Six people, including two policemen, have been accused of involvement in town mining in the Kono district.
Inspector Kabbie Kells Kharr, the Operational Support Official of the Police Operation Support Division (OSD) at the Tankoro Police Divisional Headquarters, and Constable Sahr Ndomyina of the same division, were detained alongside four of their civilian collaborators last week by officers from the Motema Police Division. They were accused of engaging in mining activities at the Congo Bridge, which is located along the main highway leading into the district headquarter town of Koidu.
Superintendent Edward Yamba, Operations Commander at the Motema Police Division, identified the four civilians as Joshua Queewa, Jonathan Moikoa, Tamba Yarjah and David Kongweh. He said they’d confessed that they were working for Inspector Kharr.
“They were mining on the main highway of Koidu for Inspector Kharr, the second in command at the operations department at the Tankoro Police Division,” Yamba told Politico, adding that Constable Ndomyina also indicated in his statement that it was the Inspector that was supporting their mining activities.
But according to Inspector Yamba, the civilian accomplishes have already been charged on Friday 22 March, at the Sefadu Magistrate Court, while the police officers were released and were performing their normal duties.
On the same day the civilian accused appeared in court, Inspector Kharr was spotted at the Koidu Secondary School controlling rival student groups who were engaged in fighting.
Town mining is illegal in line with the 2009 Mines and Minerals Act, which forbids anyone from mining within a 200 meter radius of the town. Town mining poses a major environmental and livelihoods threat in Kono. But the involvement of security forces has made efforts to end the practice impossible.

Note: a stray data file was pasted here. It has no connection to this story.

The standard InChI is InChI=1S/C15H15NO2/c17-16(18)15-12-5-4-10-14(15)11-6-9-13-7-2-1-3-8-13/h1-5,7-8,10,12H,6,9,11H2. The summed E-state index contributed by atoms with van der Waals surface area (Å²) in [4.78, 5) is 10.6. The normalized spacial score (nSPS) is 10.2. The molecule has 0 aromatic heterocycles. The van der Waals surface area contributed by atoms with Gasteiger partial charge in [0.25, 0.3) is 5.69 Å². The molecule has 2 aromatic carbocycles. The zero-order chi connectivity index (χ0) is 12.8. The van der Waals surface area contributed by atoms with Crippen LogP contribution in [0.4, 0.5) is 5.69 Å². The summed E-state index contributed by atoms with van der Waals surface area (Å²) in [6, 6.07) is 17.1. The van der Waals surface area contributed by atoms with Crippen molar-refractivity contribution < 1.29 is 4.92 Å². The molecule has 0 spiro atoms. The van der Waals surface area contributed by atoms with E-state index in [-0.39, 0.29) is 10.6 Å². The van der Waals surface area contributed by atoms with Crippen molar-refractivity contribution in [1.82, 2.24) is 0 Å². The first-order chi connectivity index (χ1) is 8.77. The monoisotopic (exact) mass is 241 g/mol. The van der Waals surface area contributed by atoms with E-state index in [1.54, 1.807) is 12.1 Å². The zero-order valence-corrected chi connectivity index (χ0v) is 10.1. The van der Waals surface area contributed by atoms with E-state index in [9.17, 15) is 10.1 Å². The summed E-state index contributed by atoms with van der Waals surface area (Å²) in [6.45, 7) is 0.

Over 20 mining pits are thought to have been dug around the two bridges – Congo Cross Bridge and Mayifeh River Bridge – which environmentalists fear could lead to their destruction.
Superintendent Yamba said the two well armed OSD police officers in their uniform and the four civilians were arrested “on the spot” in the earlier hours of Friday April 15 April, at around 2am. He said they were caught by a patrol team after receiving a tip off. He said the rest of the accused, including the constable, all testified in their statements that Inspector Kharr was their sponsor, and that he’d bought all the mining equipments they were using and financed them to carry out the mining.
Inspector Yamba also said the detention of their colleague officers shouldn’t be misconstrued as a witch-hunt, but rather, it should be seen as an attempt at restoring the public’s confidence on the police in efforts to end illegal mining in the district.
“The allegations against the police are not far from truth because it was the police that had mounted night checkpoints at the illegal mining sites with the aim of keeping away civilians from mining. If we still have checkpoints mounted there and at the same time the same mining activities are going on there, we have no reservation or regret to effect arrests on our own men who were mining there hence it falls within the operational boundary of the two divisions in the district,” he explained.
Yamba said they had sent the report on the arrest of the suspected police miners to the Regional Crime Officer in the Eastern Region, whose decision it was as to whether they should pursue the matter further.
Ibrahim Sahr Ahmed Bockarie, head of Campaign for Just Mining (CJM), a civil society organization in the district, hailed the action of the Mortema Police Divisions, although he said reports of the arrest did not come to them as a surprise. He said on several occasions the police in Kono had been seen in their uniforms engaging in mining on the main highway.
However, Assistance Inspector General of Police, Alfred Karrow Kamara, who is the Regional Crime Officer in charge of Eastern Region, told Politico in a telephone interview that their findings revealed that Inspector Kharr was not part of the alleged town mining. He also said they’d released only the inspector, while the constable remained in custody, pending investigation.
CJM’s Bockarie said the statement of the AIG sounded like an exoneration, even before the CDIID’s investigation. He described it as “bias and prejudicing.”